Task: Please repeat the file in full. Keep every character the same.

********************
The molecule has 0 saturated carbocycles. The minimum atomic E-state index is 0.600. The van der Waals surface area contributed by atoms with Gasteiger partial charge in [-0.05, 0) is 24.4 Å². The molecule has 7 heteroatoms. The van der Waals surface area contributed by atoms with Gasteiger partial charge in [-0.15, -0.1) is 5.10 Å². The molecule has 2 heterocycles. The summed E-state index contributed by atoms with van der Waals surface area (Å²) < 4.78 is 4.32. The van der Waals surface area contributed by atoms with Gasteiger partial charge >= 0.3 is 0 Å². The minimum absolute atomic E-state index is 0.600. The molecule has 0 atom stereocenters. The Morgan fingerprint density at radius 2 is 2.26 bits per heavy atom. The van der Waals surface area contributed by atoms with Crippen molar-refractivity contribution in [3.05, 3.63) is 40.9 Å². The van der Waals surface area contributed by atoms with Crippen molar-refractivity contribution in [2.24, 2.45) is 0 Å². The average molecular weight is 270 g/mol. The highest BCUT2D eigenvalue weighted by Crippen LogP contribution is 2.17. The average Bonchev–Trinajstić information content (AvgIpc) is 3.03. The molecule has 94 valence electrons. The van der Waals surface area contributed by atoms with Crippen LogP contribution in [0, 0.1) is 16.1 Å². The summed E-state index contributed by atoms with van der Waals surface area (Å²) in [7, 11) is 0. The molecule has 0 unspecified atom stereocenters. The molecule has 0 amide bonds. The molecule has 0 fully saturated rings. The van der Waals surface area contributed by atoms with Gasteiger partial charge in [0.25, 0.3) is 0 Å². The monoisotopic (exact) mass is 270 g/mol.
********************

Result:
The molecule has 0 saturated carbocycles. The minimum atomic E-state index is 0.600. The van der Waals surface area contributed by atoms with Gasteiger partial charge in [-0.05, 0) is 24.4 Å². The molecule has 7 heteroatoms. The van der Waals surface area contributed by atoms with Gasteiger partial charge in [-0.15, -0.1) is 5.10 Å². The molecule has 2 heterocycles. The summed E-state index contributed by atoms with van der Waals surface area (Å²) < 4.78 is 4.32. The van der Waals surface area contributed by atoms with Gasteiger partial charge >= 0.3 is 0 Å². The minimum absolute atomic E-state index is 0.600. The molecule has 0 atom stereocenters. The Morgan fingerprint density at radius 2 is 2.26 bits per heavy atom. The van der Waals surface area contributed by atoms with Crippen molar-refractivity contribution in [3.05, 3.63) is 40.9 Å². The van der Waals surface area contributed by atoms with Crippen molar-refractivity contribution in [2.24, 2.45) is 0 Å². The average molecular weight is 270 g/mol. The highest BCUT2D eigenvalue weighted by Crippen LogP contribution is 2.17. The average Bonchev–Trinajstić information content (AvgIpc) is 3.03. The molecule has 94 valence electrons. The van der Waals surface area contributed by atoms with Crippen LogP contribution in [0, 0.1) is 16.1 Å². The summed E-state index contributed by atoms with van der Waals surface area (Å²) in [7, 11) is 0. The molecule has 0 unspecified atom stereocenters. The molecule has 0 amide bonds. The molecule has 0 fully saturated rings. The van der Waals surface area contributed by atoms with Gasteiger partial charge in [0.25, 0.3) is 0 Å². The monoisotopic (exact) mass is 270 g/mol.